Christians and Guns: Where Do You Stand?
This is a theme I’ve addressed elsewhere in another blog post shortly after the tragic shooting in Tucson last month. It is a topic I have returned to because of a Catholic News Service article that was published today bearing the title, “In Gun Control Debate, Catholic Position Elusive.” The subheading of the story reads, “One gun-carrying priest: ‘I tell people all life is sacred, including mine.'” That should give you a sense of why this is a matter worth discussing again.
The February 11th CNS article begins:
Avid outdoorsman and hunter Fr. Joe Classen, associate pastor at Holy Spirit Parish in Maryland Heights, Mo., has a permit to carry a concealed weapon.
“I rarely ever conceal and carry, but sometimes if I’m in a very bad area, I do take protection,” he said. “I tell people all life is sacred, including mine.”
A few states away, Fr. Theodore Parker said he knows he has the constitutional right to own a gun, but can’t see any reason why he would. The pastor of two inner-city Detroit parishes said, “The real purpose of a gun in our culture is violence.” And there’s just too much of that, he contends.
As readers of this blog know, I agree with the position of the second interviewed priest, Fr. Parker, and take it a step further — a step that, according to a January 14 CNS article titled, “Gun control: Church firmly, quietly opposes firearms for civilians,” is clearly in line with the Church’s teaching, no matter how “elusive” it may appear to Fr. Classen and others.
Guns are designed to do one thing: kill. Granted, there are instances such as hunting at which times civilians might justifiably use a firearm to gather food. However, there are other ways one can find nourishment today and some people would even suggest that one need not even hunt to eat healthily, just ask a vegetarian or vegan. Apart from hunting animals for food, the only thing guns are good for are killing human beings.
Fr. Classen defends his ownership, concealment and carrying of a firearm in “very bad areas” for “protection.” In what way does he intend to use the firearm for protection? The most obvious answer is to kill or harm another human being before that person could ostensibly attempt to harm him. How is that OK? Especially for a priest?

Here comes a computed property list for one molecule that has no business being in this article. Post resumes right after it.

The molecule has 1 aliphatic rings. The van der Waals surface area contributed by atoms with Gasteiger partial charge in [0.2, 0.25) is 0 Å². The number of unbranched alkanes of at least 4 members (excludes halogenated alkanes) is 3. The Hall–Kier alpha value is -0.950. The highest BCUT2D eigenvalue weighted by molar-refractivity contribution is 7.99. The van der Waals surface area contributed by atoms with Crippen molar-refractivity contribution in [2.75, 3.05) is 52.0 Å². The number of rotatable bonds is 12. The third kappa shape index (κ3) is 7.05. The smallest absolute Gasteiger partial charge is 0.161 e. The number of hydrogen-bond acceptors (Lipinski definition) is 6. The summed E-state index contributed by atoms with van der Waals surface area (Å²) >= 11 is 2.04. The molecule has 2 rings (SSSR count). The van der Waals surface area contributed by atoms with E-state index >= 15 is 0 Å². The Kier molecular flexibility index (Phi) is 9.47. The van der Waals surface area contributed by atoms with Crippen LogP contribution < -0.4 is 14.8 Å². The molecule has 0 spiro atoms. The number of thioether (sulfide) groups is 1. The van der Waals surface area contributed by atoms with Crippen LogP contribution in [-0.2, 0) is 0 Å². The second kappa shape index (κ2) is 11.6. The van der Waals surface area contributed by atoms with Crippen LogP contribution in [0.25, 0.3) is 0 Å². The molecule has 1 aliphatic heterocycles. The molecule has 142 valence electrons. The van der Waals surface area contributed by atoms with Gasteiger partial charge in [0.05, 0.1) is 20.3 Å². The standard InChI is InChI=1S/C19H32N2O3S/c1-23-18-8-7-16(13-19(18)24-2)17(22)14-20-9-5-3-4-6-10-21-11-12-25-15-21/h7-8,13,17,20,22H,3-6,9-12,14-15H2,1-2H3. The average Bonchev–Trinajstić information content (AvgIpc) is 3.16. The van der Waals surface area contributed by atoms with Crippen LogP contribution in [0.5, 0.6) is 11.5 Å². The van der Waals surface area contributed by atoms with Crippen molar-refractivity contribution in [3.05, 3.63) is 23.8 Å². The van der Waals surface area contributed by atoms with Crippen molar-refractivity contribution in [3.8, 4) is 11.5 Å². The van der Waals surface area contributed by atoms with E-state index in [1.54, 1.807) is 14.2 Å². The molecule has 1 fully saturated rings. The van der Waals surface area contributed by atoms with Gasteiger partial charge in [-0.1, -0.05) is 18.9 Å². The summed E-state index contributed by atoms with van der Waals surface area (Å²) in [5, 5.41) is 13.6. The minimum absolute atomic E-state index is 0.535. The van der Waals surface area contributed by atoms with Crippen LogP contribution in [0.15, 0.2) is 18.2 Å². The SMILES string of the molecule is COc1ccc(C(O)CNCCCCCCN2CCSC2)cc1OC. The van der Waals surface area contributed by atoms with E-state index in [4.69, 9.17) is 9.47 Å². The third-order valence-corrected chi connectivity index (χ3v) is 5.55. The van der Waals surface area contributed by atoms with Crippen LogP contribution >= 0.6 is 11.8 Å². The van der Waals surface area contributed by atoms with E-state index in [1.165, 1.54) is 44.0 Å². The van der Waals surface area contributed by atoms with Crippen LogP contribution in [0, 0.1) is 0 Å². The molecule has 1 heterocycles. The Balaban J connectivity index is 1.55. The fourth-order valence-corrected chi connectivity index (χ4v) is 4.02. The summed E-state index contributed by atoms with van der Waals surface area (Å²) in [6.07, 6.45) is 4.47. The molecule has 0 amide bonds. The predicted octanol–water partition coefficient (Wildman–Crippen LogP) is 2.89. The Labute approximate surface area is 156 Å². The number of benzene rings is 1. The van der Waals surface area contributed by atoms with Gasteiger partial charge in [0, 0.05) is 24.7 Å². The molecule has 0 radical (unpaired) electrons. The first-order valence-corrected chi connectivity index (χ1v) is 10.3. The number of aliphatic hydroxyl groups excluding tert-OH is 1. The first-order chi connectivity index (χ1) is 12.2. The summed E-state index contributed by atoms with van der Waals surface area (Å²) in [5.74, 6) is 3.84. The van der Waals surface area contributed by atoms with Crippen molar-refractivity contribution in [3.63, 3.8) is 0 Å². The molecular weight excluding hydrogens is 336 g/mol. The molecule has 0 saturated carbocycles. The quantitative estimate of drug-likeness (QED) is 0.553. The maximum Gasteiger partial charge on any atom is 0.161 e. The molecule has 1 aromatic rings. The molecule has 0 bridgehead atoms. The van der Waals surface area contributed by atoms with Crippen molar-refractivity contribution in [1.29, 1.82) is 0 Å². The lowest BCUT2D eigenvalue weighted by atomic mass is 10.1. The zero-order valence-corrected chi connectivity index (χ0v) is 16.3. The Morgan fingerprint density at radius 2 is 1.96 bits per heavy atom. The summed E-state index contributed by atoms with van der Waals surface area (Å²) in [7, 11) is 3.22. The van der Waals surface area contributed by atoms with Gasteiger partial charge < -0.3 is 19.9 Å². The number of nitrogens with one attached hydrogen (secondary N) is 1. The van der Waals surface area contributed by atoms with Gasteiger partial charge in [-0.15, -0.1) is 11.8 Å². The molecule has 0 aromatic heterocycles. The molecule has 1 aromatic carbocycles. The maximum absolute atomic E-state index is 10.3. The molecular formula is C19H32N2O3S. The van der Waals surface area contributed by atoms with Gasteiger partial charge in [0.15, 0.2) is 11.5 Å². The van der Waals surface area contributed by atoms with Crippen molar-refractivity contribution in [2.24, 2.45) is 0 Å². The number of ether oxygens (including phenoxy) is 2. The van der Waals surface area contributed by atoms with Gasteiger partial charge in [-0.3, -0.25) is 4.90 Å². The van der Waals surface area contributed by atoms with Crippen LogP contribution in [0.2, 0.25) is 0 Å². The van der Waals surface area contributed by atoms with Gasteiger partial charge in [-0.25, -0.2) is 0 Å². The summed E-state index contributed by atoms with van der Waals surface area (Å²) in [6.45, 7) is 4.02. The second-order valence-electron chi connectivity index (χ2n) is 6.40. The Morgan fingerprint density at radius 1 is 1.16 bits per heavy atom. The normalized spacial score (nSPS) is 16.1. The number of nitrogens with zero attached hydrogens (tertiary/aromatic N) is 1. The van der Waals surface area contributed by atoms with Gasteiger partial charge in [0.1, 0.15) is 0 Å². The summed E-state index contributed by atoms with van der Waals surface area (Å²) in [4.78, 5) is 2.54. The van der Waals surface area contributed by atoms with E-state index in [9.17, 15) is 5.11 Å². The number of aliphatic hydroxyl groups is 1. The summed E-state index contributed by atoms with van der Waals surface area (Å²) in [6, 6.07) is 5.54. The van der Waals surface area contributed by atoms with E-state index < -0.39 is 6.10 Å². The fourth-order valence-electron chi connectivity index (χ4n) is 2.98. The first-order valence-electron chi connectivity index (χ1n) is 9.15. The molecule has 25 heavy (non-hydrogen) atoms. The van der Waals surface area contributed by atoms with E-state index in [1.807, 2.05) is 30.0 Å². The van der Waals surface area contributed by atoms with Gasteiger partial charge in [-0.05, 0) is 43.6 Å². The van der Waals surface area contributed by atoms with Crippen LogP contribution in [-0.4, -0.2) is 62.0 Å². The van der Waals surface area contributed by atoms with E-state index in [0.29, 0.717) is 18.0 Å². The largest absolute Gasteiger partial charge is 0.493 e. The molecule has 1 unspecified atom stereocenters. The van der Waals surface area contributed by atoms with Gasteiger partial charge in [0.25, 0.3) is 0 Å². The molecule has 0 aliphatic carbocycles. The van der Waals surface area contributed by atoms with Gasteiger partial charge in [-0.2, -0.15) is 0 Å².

All life is sacred. Period. And to be truly prolife means that one’s life is not worth more than another, not even a priest’s over an alleged criminal’s.
I understand that the issue of self-defense is a complicated and contentious one, where people otherwise committed to nonviolence find examples worthy of exemption. However, when we really turn to the Gospel for guidance in the matter of violence and the role of Christians, can we ever justify the use of violence? Jesus Christ himself submitted, innocent as he was, to the violence of the state and individuals. In the case of self-defense, Jesus chastised his own Apostles for trying to defend him with violence. Jesus did NOT see self-defense as a legitimate reason for violence.
I find it particularly upsetting when priests publicly defend the carrying of weapons. It seems like something that stands in stark contrast to what Christian life is all about. When it comes to guns of any sort, we know What Jesus Would Do.
The world will only be transformed by love, not violence. Maybe instead of carrying a tool of death into “very bad areas,” Fr. Classen could carry a spirit of openness and peace, meeting the people he is scared of with the compassion of Christ and not the violence the Lord condemns. This is especially important if gun-carrying priests like to see themselves as in persona Christi.
Jesus wouldn’t defend guns, why would you?